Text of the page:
Journal of Hydrology, Volume 584

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Elsevier BV
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Hydrological effects of resource-access road crossings on boreal forested peatlands
Saraswati Saraswati | Richard M. Petrone | Mir Mustafizur Rahman | Gregory J. McDermid | Bin Xu | Maria Strack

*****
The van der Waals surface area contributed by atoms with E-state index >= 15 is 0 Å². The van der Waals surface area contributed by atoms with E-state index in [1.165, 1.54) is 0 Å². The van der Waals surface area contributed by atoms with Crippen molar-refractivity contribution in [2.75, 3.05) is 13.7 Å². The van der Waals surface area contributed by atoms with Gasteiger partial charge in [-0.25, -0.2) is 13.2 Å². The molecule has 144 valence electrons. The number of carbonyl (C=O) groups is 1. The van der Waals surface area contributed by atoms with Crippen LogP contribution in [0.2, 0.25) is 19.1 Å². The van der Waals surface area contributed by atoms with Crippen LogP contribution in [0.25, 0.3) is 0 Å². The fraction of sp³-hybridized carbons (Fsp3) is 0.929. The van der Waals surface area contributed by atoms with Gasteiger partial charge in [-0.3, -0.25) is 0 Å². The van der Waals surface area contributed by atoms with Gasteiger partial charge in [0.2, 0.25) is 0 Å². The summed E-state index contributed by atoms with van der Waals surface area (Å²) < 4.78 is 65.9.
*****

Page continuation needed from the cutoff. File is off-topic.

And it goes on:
Resource-access road crossings are expected to alter peatland hydrological properties by obstructing surface and sub-surface water flows. We conducted a multi-year study at two boreal peatlands – a forested bog and a shrubby rich fen near Peace River, Alberta – to study the impacts of resource access roads on the hydrology of adjacent peatland. Field measurements (bi-weekly depth to water table and hydraulic head, one-time hydraulic conductivity) during the growing seasons (May-August) of 2016 and 2017 were taken from sampling plots representing: 1) sides of the road (upstream and downstream); 2) distance from the road (obstruction); and 3) distance from culverts. Compared to the growing season average precipitation for the region of 1.8 mm d−1, the study period had very wet conditions in 2016 (3.7 mm d−1) and dry conditions in 2017 (1.1 mm d−1). In contrast to our assumptions, resource access road disturbed the surface and sub-surface water flow at the bog, but the effect was minimal at the fen as the road orientation was nearly parallel to the flow direction at the latter. At the bog, the shallowest depth to water table position was observed at upstream areas closer to the road, when culverts were located >20 m distance from transects. In contrast, when culverts were present <2 m from the transects, variation in hydrological conditions between upstream and downstream areas were greatly reduced. Our work shows road effects on peatland hydrology could be minimized by aligning roads parallel to the water flow direction when possible. If water flow is perpendicular to the road, adequate spacing and installation of culverts could help to reduce flow obstruction.